URB@N History and Personal Tutoring

This week, I was very pleased to support Emma Tyler present her second URB@N project for the History department at the University of Northampton. For those who have not heard of it, URB@N stands for Undergraduate Research Bursaries at Northampton, and is a scheme the university has been running since 2008. Basically URB@N gives students the chance to carry out research into the ways undergraduate teaching works, to help lectures and other staff improve the teaching experience at the university. Students are expected to put in a significant amount of work for this research, but are rewarded for their time with a £500 bursary.

 

URB@N

Emma Tyler presenting her URB@N project at the annual Teaching and Learning conference at the University of Northampton on 18 June 2019

I have been involved in four URB@N projects so far, and each one has led to some interesting discoveries. In the past these projects have helped me develop teaching materials for my modules on the history of fascism, and enhance the department’s online and social media presence. Our online spaces now include this blog site, which features content from staff and students, and also our Twitter account, @HistoriansUON, among other things.

 

For the most recent project, Emma looked into the department’s personal tutoring system. She was trying to find out both ways it worked well and ways it could be improved, to make sure the History team is being as supportive as it can be. She conducted a questionnaire survey of all the History students, and also ran a focus group of first years. Carrying out this type of research is fairly unusual for History students, as it involves finding out things about people who are very much alive, and involves getting ethical approval for all the data collection. It has also helped develop Emma’s experience in developing practical recommendations from original research, another key skill.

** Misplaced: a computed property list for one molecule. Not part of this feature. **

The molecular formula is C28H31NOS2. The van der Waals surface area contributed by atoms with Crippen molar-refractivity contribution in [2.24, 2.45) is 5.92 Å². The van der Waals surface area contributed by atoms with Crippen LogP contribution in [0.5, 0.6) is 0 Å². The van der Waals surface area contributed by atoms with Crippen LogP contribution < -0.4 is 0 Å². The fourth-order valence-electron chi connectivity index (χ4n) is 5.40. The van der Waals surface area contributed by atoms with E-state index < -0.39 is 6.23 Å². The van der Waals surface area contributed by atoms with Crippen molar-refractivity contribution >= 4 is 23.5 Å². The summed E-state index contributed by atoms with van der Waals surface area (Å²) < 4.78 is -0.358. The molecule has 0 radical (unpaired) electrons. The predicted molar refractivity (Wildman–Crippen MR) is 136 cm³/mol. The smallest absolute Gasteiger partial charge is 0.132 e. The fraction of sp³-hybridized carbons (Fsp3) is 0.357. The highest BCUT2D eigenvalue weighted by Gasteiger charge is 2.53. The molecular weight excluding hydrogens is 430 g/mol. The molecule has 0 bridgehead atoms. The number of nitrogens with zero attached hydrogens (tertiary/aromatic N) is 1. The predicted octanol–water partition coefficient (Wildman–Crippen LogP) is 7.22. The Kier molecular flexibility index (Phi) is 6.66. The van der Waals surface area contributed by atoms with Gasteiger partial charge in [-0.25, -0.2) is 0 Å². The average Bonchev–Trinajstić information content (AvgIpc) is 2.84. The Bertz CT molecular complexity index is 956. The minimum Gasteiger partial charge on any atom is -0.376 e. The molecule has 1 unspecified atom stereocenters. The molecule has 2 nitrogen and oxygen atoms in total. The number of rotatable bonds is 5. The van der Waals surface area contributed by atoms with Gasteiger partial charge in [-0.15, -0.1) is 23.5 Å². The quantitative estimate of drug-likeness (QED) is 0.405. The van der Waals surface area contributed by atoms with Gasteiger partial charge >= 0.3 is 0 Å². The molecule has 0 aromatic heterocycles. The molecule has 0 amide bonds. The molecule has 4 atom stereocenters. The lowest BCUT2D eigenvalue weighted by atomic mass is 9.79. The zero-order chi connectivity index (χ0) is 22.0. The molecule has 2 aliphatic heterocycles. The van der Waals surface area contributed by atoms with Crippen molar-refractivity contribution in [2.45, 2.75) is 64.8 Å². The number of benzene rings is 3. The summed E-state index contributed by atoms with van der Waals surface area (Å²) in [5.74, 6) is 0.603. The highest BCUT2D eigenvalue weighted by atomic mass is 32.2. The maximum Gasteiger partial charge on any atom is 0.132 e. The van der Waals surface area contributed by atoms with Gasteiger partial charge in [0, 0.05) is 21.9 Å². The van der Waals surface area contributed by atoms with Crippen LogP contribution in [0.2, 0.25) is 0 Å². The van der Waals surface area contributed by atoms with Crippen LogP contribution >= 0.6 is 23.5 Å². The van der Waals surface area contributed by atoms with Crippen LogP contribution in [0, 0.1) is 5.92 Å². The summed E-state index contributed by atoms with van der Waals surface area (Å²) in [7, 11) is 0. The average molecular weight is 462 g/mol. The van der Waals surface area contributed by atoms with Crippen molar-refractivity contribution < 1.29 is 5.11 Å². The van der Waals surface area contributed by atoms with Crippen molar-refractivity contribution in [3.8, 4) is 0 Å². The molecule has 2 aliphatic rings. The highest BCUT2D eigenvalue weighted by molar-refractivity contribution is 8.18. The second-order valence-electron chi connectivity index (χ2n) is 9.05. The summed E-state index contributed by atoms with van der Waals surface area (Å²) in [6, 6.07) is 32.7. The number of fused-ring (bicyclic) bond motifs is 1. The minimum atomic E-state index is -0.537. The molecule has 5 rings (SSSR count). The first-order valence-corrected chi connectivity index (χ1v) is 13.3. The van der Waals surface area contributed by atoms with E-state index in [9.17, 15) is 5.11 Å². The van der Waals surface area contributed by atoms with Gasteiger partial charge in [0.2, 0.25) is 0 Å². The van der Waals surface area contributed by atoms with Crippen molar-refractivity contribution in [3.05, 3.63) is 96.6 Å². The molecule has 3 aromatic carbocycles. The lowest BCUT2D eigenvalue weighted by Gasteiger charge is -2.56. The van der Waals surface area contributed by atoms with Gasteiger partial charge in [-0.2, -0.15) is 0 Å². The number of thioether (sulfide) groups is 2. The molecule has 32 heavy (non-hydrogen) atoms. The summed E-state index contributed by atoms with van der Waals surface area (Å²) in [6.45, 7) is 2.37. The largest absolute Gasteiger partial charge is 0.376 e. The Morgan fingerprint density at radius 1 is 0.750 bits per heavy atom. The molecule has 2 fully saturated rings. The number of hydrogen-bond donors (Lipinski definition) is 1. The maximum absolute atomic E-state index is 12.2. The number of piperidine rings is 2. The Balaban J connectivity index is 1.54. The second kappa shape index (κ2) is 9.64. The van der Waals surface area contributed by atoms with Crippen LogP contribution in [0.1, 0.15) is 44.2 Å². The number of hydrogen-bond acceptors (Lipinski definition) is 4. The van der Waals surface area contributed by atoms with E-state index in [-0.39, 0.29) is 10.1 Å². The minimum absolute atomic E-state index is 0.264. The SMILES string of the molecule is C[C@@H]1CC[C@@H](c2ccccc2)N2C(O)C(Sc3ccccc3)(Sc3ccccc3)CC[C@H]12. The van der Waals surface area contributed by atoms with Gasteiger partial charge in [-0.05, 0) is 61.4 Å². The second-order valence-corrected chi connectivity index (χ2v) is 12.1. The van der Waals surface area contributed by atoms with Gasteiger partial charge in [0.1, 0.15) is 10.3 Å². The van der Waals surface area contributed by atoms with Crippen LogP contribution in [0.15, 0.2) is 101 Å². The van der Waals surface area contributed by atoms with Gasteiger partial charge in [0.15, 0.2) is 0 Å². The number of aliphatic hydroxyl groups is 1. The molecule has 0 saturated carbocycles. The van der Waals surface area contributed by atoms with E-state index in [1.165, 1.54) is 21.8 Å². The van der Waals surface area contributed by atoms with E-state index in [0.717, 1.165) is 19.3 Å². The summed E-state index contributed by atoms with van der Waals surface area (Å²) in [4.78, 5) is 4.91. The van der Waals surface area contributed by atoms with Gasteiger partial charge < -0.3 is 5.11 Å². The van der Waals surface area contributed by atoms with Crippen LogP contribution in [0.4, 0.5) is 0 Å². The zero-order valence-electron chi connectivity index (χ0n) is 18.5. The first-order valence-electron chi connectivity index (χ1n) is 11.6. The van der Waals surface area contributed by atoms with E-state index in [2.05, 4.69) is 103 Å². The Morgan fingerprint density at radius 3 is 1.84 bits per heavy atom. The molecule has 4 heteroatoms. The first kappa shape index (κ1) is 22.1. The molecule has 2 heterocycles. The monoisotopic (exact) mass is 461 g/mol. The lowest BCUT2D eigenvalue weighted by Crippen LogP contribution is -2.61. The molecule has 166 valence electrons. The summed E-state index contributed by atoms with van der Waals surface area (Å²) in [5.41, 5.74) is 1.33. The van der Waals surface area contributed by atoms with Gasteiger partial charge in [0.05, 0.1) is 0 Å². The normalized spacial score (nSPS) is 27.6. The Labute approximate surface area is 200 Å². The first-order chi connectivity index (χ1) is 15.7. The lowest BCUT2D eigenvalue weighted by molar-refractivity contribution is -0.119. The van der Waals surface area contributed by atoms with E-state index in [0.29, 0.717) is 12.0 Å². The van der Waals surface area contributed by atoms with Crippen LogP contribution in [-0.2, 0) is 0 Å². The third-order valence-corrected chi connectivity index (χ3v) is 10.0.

Emma’s research was able to show that the vast majority of our students are happy with our personal tutoring system, and they seem to view the History team as helpful and supportive. For example, her data shows that the department makes clear the role of the personal tutor very early on, and uses the system to offer students a wide range of academic and pastoral support. She was also able to highlight some areas for enhancing the way the History department delivers personal tutoring, such as rethinking our choice of meeting spaces for tutorial sessions, and adding in more scheduled personal tutor meetings throughout the year.

 

While Emma is now finalising a report that she will present to the History team over the summer, on 18 June she presented her research project at the university’s annual Teaching and Learning conference. Over lunch, along with other students from across the university who were granted URB@N bursaries, she talked about her research at a poster exhibition. She chatted with a wide range of lectures and others involved in delivering teaching, and was even able to get some further ideas to help refine her recommendations. Emma was a great advocate for the History department, and was able to explain in detail how the History team approached personal tutoring.

 

The URB@N scheme is a very important element of how the University of Northampton empowers the student voice, and is responsive to problems and issues that students face. It empowers students, and helps them engage in research that not only enhances their own skills, but also hopefully improves things for fellow students. I am look forward to being involved in more URB@N projects in the future, and hope that other History students can find it as beneficial as Emma has.

 

Paul Jackson, Senior Lecturer in History